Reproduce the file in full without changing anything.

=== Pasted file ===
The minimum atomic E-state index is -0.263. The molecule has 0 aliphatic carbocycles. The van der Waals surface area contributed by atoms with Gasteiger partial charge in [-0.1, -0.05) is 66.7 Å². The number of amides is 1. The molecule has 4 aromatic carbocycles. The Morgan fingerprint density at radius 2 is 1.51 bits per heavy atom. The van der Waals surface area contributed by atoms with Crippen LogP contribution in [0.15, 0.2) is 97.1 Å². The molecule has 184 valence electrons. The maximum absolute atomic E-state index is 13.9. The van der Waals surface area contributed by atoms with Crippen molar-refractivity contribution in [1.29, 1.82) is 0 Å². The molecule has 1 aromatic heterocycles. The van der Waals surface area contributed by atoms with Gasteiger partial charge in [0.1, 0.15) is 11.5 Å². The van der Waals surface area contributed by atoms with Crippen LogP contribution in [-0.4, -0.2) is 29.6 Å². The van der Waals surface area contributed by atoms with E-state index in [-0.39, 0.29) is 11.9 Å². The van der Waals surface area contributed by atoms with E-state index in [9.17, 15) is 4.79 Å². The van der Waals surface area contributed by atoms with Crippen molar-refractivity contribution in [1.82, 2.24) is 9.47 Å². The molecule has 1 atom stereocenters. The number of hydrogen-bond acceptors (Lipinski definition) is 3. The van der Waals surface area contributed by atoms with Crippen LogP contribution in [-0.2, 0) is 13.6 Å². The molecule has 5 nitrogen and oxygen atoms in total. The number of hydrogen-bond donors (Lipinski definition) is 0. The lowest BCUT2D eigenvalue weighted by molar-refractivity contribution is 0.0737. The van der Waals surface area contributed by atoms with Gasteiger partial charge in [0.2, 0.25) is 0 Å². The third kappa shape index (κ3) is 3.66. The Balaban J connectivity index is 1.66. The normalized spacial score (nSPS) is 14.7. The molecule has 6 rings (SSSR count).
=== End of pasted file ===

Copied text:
The minimum atomic E-state index is -0.263. The molecule has 0 aliphatic carbocycles. The van der Waals surface area contributed by atoms with Gasteiger partial charge in [-0.1, -0.05) is 66.7 Å². The number of amides is 1. The molecule has 4 aromatic carbocycles. The Morgan fingerprint density at radius 2 is 1.51 bits per heavy atom. The van der Waals surface area contributed by atoms with Crippen LogP contribution in [0.15, 0.2) is 97.1 Å². The molecule has 184 valence electrons. The maximum absolute atomic E-state index is 13.9. The van der Waals surface area contributed by atoms with Crippen molar-refractivity contribution in [1.29, 1.82) is 0 Å². The molecule has 1 aromatic heterocycles. The van der Waals surface area contributed by atoms with Gasteiger partial charge in [0.1, 0.15) is 11.5 Å². The van der Waals surface area contributed by atoms with Crippen LogP contribution in [-0.4, -0.2) is 29.6 Å². The van der Waals surface area contributed by atoms with E-state index in [-0.39, 0.29) is 11.9 Å². The van der Waals surface area contributed by atoms with E-state index in [9.17, 15) is 4.79 Å². The van der Waals surface area contributed by atoms with Crippen molar-refractivity contribution in [1.82, 2.24) is 9.47 Å². The molecule has 1 atom stereocenters. The number of hydrogen-bond acceptors (Lipinski definition) is 3. The van der Waals surface area contributed by atoms with Crippen LogP contribution in [-0.2, 0) is 13.6 Å². The molecule has 5 nitrogen and oxygen atoms in total. The number of hydrogen-bond donors (Lipinski definition) is 0. The lowest BCUT2D eigenvalue weighted by molar-refractivity contribution is 0.0737. The van der Waals surface area contributed by atoms with Gasteiger partial charge in [0.2, 0.25) is 0 Å². The third kappa shape index (κ3) is 3.66. The Balaban J connectivity index is 1.66. The normalized spacial score (nSPS) is 14.7. The molecule has 6 rings (SSSR count).